Let’s take a quick look at the numbers:

  • 76% of London’s Green Belt - over 26,000 hectares - is used for agricultural purposes, as well as for golf courses and hospitals
  • Just 22% of this Metropolitan Green Belt is dedicated to environmental protection/is publicly accessible land and parks

While there is no denying that much of the Green Belt is truly green and should be protected, there is also a large amount that is not as green as we are led to believe; for every rolling valley or meadow, there’s an acre of scrubland.

Though many people believe that the Green Belt serves to protect wildlife, special landscapes, and historic assets, it’s important to make it clear that the Green Belt is not an environmental designation. Rather, the primary purpose of the Green Belt is to prevent urban sprawl and retain the openness of the countryside.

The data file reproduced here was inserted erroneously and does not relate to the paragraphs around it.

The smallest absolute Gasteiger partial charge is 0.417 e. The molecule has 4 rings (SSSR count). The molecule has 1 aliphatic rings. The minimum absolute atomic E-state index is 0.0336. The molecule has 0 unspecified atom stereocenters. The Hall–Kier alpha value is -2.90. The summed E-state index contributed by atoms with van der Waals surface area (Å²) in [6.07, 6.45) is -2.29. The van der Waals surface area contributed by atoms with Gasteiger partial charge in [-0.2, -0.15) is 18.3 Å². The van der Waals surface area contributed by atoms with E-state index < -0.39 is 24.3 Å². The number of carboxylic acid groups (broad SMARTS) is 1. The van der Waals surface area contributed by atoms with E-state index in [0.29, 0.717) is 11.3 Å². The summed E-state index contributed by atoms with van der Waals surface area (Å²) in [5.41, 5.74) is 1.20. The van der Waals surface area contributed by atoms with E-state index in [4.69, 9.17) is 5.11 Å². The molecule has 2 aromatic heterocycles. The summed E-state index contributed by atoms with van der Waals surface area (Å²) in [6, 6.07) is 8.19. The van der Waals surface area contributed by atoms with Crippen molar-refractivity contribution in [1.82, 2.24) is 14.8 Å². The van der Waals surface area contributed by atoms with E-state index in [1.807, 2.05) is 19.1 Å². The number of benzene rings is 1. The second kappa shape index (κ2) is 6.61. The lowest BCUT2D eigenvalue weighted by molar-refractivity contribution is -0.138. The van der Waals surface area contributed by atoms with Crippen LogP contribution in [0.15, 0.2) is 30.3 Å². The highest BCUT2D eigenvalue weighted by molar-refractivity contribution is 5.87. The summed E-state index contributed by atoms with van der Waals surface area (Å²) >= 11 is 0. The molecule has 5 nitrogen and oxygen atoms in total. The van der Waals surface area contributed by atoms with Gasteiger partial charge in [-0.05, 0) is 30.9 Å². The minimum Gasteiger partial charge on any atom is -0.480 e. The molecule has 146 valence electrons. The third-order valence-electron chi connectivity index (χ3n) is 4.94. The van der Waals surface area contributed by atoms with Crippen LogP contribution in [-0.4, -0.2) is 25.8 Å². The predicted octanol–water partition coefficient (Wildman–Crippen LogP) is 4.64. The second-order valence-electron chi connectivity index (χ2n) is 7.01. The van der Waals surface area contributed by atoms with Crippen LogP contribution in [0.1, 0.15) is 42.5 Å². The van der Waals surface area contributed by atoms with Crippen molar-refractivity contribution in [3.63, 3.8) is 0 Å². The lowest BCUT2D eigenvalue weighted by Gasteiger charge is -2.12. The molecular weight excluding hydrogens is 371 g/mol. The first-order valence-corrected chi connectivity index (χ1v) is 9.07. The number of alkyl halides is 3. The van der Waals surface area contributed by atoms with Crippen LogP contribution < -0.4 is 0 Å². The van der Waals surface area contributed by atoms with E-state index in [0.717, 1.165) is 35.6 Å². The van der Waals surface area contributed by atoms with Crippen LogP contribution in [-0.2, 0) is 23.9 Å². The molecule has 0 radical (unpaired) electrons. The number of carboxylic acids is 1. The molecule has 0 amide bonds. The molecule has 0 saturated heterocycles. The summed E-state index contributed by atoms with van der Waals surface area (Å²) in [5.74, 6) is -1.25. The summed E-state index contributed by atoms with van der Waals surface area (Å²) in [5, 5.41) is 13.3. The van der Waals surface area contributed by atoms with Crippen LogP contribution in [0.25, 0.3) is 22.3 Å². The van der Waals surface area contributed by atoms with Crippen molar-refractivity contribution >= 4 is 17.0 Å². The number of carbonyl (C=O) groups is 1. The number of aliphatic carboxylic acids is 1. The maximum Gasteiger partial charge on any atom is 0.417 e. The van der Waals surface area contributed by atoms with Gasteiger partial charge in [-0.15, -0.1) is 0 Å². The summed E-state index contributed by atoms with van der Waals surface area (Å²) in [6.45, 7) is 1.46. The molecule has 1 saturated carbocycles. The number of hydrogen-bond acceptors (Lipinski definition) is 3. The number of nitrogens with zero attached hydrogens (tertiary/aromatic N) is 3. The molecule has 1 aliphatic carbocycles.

Map of the United Kingdom showing Green Belt designated areas in green overlay, highlighting the regions around major cities like London, Manchester, and Birmingham, based on the National Planning Policy Framework.

According to the National Planning Policy Framework, the Green Belt policy’s fundamental aim is to “prevent urban sprawl by keeping land permanently open” and it serves five purposes.:

(a) to check the unrestricted sprawl of large built-up areas;
(b) to prevent neighbouring towns merging into one another;
(c) to assist in safeguarding the countryside from encroachment;
(d) to preserve the setting and special character of historic towns; and
(e) to assist in urban regeneration, by encouraging the recycling of derelict and other urban land.